California Moves to Slash Black Maternal Mortality with New Legislation, Attorney General Partners with Lawmakers for Compliance and Dignity in Childbirth

California Moves to Slash Black Maternal Mortality with New Legislation, Attorney General Partners with Lawmakers for Compliance and Dignity in ChildbirthSource: Google Street View
Eric Tanaka
Published on February 12, 2024

In an aggressive move to combat the startling rates of Black maternal mortality, Attorney General Rob Bonta, along with the California Legislative Black Caucus, rolled out new legislation Monday targeting implicit bias in healthcare. According to a statement obtained by the California Department of Justice, the proposed bill, AB 2319, aims to enforce the California Dignity in Pregnancy and Childbirth Act of 2019 by strengthening training protocols and introducing penalties for non-compliance.

Marking significant strides from an initial meager 17% compliance rate, healthcare facilities have reportedly amped up adherence to 81%, thanks to the Department of Justice's probing investigations. "It is a tragic reality that race continues to be a factor in maternal health and infant mortality rates not just in California, but across this country," Attorney General Bonta told the California Department of Justice. Despite the improvements, the need for full compliance remains a pressing issue that AB 2319 seeks to address.

Assemblywoman Lori D. Wilson of the California Legislative Black Caucus has taken the fight for improved Black maternal health outcomes as a personal crusade. "Black women in California face alarming disparities in maternal health outcomes," Wilson told the California Department of Justice. The bill they've put forth intends to refine the accountability measures as health facilities continue to navigate toward full compliance.

Concerns brought up by Assemblymember Mia Bonta emphasize the pervasive issue wherein healthcare providers fail to properly respond to the symptoms and concerns of pregnant persons of color, informed by underlying implicit biases. "California has been proactive in taking the steps to address this bias, but gaps in the process still exist," Assemblymember Bonta stated in the report by the California Department of Justice. With AB 2319's comprehensive requirements, the aim is to deliver high-quality healthcare for all women and birthing people to ensure not just safe births but dignified ones as well.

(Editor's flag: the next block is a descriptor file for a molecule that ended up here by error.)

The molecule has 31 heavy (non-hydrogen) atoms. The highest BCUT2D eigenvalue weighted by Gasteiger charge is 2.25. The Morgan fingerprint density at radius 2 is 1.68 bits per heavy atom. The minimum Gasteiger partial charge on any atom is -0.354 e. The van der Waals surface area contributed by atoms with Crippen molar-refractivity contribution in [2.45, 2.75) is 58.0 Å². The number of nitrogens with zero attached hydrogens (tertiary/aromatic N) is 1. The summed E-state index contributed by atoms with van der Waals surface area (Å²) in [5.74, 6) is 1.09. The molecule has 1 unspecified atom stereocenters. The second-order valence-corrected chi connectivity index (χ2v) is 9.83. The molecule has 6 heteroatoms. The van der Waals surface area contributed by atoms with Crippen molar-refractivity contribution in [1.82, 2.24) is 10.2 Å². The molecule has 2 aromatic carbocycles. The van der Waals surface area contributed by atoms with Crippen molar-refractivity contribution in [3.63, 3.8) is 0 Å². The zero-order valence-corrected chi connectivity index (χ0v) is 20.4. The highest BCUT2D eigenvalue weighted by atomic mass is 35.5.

The bill proposes clarity on which healthcare employees need bias training, and it sets definitive deadlines for those trainings. Moreover, it authorizes the California Department of Public Health and the Attorney General to enforce compliance, complemented by public postings of compliance data and stringent penalties for defaulting facilities. Additionally, the legislation includes inclusive language to consider nonbinary individuals and transgender men who also experience pregnancy and childbirth.

Advocates like Sandra Poole from the Western Center on Law & Poverty applaud the move as a crucial step in holding healthcare systems accountable for providing equitable care. Shannon Olivieri Hovis of Reproductive Freedom for All California also praised the bill, "California is a national leader when it comes to reproductive freedom...but we still have tremendous work to do to ensure that all Black women and pregnant people in our state have access to quality, equitable, and unbiased care," she stated, backing Attorney General Bonta's and Assemblymember Wilson's leadership.

The urgency of this issue is underscored by the disproportionate impact on Black communities, where Black women constitute 5% of California's pregnant population but account for a staggering 21% of pregnancy-related deaths. AB 2319's passage would be a pivotal moment in the state's continued efforts to eliminate these disparities and safeguard the lives and dignity of its mothers and newborns.